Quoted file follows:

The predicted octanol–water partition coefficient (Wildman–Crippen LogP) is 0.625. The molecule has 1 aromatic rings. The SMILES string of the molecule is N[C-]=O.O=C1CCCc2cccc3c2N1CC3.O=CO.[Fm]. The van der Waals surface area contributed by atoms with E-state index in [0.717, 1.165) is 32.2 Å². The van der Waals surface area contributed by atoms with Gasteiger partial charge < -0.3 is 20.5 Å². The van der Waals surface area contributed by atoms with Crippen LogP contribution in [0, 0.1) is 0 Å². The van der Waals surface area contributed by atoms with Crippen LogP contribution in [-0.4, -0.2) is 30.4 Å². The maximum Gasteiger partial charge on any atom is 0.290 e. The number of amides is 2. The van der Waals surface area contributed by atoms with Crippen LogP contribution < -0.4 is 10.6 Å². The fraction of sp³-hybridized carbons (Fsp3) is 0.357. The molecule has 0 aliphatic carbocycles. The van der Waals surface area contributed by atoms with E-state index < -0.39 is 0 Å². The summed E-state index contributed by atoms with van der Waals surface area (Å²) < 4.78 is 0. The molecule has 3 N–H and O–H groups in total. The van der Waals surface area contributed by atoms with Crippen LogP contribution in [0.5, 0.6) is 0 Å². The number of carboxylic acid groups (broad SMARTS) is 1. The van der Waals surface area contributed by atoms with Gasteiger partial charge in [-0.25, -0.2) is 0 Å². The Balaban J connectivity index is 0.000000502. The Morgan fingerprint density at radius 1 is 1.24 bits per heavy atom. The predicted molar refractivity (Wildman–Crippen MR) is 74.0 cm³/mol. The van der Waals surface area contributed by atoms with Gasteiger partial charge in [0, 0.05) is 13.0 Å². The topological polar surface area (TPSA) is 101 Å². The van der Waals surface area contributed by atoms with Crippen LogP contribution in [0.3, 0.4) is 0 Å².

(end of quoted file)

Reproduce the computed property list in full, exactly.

The predicted octanol–water partition coefficient (Wildman–Crippen LogP) is 0.625. The molecule has 1 aromatic rings. The SMILES string of the molecule is N[C-]=O.O=C1CCCc2cccc3c2N1CC3.O=CO.[Fm]. The van der Waals surface area contributed by atoms with E-state index in [0.717, 1.165) is 32.2 Å². The van der Waals surface area contributed by atoms with Gasteiger partial charge < -0.3 is 20.5 Å². The van der Waals surface area contributed by atoms with Crippen LogP contribution in [0, 0.1) is 0 Å². The van der Waals surface area contributed by atoms with Crippen LogP contribution in [-0.4, -0.2) is 30.4 Å². The maximum Gasteiger partial charge on any atom is 0.290 e. The number of amides is 2. The van der Waals surface area contributed by atoms with Crippen LogP contribution < -0.4 is 10.6 Å². The fraction of sp³-hybridized carbons (Fsp3) is 0.357. The molecule has 0 aliphatic carbocycles. The van der Waals surface area contributed by atoms with E-state index < -0.39 is 0 Å². The summed E-state index contributed by atoms with van der Waals surface area (Å²) < 4.78 is 0. The molecule has 3 N–H and O–H groups in total. The van der Waals surface area contributed by atoms with Crippen LogP contribution in [0.5, 0.6) is 0 Å². The number of carboxylic acid groups (broad SMARTS) is 1. The van der Waals surface area contributed by atoms with Gasteiger partial charge in [-0.25, -0.2) is 0 Å². The Balaban J connectivity index is 0.000000502. The Morgan fingerprint density at radius 1 is 1.24 bits per heavy atom. The predicted molar refractivity (Wildman–Crippen MR) is 74.0 cm³/mol. The van der Waals surface area contributed by atoms with Gasteiger partial charge in [0, 0.05) is 13.0 Å². The topological polar surface area (TPSA) is 101 Å². The van der Waals surface area contributed by atoms with Crippen LogP contribution in [0.3, 0.4) is 0 Å².